Robbie is next seen retreating to Dunkirk with two other soldiers. He has been imprisoned for three years and has emerged darker and more wary. Played by current UK favourite James McAvoy, the character is a tough one to pull off. How would being imprisoned and sent to war on the pretext of a 13 year old's false testimony affect a man? What parts of his character would be twisted and broken after such an experience and how would an actor convey this? To be flippant, you start with stubble. McAvoy's eyes are haunted enough on his slow descent into hell and when he gets there (Redcar's sea front doubling up for Dunkirk's evacuation point), its garish and nightmarish nature serves as a metaphor for everything Robbie has been through. And they're shooting the horses.

A lot of press has alighted on the Dunkirk scene as worthy enough for special mention. The uniqueness of it is that it's seven minutes long and all taken in one glorious steadicam shot. The reason for this staging is money or rather lack thereof. There was no time to do the number of set ups (where you reposition the camera, re-light, rehearse and shoot the next shot) so director Joe Wright chose to do the entire 'war is hell' scene in one shot. If there are movie awards for physical fitness then stand up Peter Robertson. Wright requested a fourth take but knees gave out. A steadicam rig is unbelievably heavy (I've worn one and without the camera it's heavy enough) and to maintain this level of designed coverage over 7 minutes is a feat worth celebrating. But again the images were right, McAvoy hit all his marks and the singing and madness were both robust but given all this, the experience just slid off me.

Briony is the lynchpin of the piece. It is on her word the movie rests and of course it's her atonement the movie is playing out. Played by the splendidly named Saoirse Ronan and Romola Garai as 13 year old and 18 year old Briony respectively, both seize their moments with a strait-laced relish. Briony Tallis is the very definition of precocious and is gifted with a huge house, servants and all manner of luxuries that most children in pre-war Britain would (and some did) die for. She is also a budding playwright (literally in a pubescent sense) and the only thing she wants for is an adult perspective (and how many 13 year olds have that)? That her older self has realised what her girlish imagination had wrought is a credit to her but even when given a great chance to redeem herself (at a wedding of all places), she drops the ball. Hers is a passive atonement that her even older self (played by the great Vanessa Redgrave) finally acknowledges.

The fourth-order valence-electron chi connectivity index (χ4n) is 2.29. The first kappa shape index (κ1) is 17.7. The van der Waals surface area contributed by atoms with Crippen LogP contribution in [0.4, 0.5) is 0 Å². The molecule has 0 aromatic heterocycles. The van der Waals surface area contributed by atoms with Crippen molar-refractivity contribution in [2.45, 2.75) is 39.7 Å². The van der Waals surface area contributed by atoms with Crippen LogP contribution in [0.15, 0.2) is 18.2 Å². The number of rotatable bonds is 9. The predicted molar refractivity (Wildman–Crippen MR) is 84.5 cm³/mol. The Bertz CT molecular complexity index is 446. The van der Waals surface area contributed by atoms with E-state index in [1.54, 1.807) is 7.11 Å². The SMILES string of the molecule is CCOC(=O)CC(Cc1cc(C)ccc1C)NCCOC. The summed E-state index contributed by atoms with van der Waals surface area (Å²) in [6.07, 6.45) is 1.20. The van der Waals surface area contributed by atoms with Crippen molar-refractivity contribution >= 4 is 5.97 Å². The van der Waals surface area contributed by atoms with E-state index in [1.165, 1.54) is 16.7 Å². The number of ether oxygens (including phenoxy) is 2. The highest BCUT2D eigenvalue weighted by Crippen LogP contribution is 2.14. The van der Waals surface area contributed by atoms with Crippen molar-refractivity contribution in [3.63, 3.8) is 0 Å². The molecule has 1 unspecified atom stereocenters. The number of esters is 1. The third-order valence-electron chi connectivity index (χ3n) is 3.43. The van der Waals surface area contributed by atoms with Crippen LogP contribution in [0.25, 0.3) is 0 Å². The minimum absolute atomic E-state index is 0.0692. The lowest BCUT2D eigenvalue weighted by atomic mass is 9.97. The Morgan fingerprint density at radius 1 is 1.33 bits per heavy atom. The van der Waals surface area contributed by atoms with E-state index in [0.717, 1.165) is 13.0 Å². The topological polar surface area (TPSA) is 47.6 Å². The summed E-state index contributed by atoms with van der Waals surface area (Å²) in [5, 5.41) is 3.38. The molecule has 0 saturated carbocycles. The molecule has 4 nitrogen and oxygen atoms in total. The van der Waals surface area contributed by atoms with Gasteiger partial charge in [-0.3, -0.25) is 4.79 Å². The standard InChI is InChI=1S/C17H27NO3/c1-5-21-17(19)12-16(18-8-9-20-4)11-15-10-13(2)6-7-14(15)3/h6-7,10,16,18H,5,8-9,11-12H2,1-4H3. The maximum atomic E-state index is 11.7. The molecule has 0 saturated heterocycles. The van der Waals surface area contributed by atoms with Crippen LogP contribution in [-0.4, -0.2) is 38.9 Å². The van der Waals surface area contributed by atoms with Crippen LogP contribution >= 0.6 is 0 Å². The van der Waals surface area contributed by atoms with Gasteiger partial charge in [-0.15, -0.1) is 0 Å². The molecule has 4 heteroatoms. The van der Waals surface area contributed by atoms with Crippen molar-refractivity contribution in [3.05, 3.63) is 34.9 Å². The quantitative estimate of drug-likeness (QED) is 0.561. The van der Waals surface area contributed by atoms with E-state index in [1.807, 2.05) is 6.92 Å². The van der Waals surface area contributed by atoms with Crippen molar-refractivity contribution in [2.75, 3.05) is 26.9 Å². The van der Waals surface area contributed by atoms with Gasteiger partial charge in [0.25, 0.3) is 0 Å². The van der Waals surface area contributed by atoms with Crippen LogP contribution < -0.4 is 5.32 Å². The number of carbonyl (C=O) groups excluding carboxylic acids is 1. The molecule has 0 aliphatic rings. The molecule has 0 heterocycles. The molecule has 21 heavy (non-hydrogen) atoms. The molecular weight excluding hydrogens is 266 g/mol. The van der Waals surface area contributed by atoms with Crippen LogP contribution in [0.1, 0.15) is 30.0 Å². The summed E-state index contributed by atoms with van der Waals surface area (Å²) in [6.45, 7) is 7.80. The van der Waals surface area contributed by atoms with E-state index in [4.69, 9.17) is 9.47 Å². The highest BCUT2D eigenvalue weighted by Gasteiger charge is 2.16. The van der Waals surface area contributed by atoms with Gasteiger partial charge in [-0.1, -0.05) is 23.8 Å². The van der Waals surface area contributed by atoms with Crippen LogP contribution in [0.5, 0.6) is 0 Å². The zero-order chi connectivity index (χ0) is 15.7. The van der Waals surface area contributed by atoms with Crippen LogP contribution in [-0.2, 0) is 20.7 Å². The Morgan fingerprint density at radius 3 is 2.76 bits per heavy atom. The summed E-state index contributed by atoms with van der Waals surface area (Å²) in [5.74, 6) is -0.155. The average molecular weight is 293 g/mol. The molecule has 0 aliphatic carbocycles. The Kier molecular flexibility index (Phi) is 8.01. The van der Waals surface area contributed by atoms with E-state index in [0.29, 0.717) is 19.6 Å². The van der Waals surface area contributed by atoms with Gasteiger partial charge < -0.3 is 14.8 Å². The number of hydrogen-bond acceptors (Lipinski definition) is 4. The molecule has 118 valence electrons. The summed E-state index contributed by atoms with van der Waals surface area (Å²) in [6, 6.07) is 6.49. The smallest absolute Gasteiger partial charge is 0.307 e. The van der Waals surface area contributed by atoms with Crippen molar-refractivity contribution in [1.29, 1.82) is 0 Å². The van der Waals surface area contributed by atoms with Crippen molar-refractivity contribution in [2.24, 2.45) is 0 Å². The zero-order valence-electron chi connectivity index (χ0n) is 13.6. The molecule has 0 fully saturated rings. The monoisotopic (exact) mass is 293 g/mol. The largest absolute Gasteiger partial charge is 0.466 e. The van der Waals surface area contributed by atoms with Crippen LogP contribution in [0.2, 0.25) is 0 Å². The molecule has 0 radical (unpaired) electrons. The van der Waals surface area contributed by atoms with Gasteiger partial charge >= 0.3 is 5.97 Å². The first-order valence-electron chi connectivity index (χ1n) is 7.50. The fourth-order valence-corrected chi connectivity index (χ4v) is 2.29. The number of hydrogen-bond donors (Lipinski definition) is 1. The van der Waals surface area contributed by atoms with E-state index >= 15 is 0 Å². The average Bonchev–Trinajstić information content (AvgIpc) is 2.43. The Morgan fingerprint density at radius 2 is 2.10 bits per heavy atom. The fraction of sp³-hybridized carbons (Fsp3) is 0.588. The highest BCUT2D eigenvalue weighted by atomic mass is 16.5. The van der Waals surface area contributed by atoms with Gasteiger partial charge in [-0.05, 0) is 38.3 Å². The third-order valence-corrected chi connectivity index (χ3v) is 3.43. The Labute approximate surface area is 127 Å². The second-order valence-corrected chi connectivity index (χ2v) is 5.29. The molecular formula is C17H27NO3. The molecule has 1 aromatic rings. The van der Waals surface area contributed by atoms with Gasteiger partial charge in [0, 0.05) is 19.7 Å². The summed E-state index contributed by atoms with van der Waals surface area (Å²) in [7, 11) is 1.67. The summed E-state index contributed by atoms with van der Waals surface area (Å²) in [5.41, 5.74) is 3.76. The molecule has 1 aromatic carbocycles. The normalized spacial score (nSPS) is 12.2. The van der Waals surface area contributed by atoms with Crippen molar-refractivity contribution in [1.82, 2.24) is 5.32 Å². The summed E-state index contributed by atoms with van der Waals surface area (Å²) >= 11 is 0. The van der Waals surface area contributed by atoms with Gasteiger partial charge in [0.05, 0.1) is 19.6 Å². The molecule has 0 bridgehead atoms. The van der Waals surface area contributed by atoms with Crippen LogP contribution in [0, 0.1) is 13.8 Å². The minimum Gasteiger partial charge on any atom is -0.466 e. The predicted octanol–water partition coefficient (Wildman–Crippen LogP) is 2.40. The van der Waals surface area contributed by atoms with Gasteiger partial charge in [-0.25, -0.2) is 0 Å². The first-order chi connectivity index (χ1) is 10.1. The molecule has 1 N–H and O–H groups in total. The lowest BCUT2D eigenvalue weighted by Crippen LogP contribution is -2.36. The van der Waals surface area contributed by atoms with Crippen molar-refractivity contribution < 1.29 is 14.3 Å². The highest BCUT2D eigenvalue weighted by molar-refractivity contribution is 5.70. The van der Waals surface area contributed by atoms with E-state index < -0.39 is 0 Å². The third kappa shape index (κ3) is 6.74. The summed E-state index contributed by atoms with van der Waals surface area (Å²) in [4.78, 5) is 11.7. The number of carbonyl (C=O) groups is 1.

One element of the film that did its job with panache and managed to touch me was Dario Marianelli's terrific score. Taking a metronomic cue from the wonderful sound of the clack of Briony's old typewriter keys, Marianelli manages to create a staccato mood within the first few minutes. His orchestrations (I'm assuming 'Dario' is a man's name as in Argento) never engulf the film and neither are they restrained. His is no syrupy strings concoction but a worthy partner to the drama on screen. His is a style that compliments without overwhelming and takes the lovers' plights as far as they can go without over-sentimentality.

So, do I recommend Atonement? Do you like sprouts?


UK 2007
130 mins
Joe Wright
Tim Bevan
Eric Fellner
Paul Webster
Christopher Hampton
from the novel by
Ian McEwan
Seamus McGarvey
Paul Tothill
Dario Marianelli
production design
Sarah Greenwood
Keira Knightley
James McAvoy
Romola Garai
Saoirse Ronan
Brenda Blethyn
Nikolaj Lie Kaas
Vanessa Redgrave
review posted
18 September 2007

See all of Camus's reviews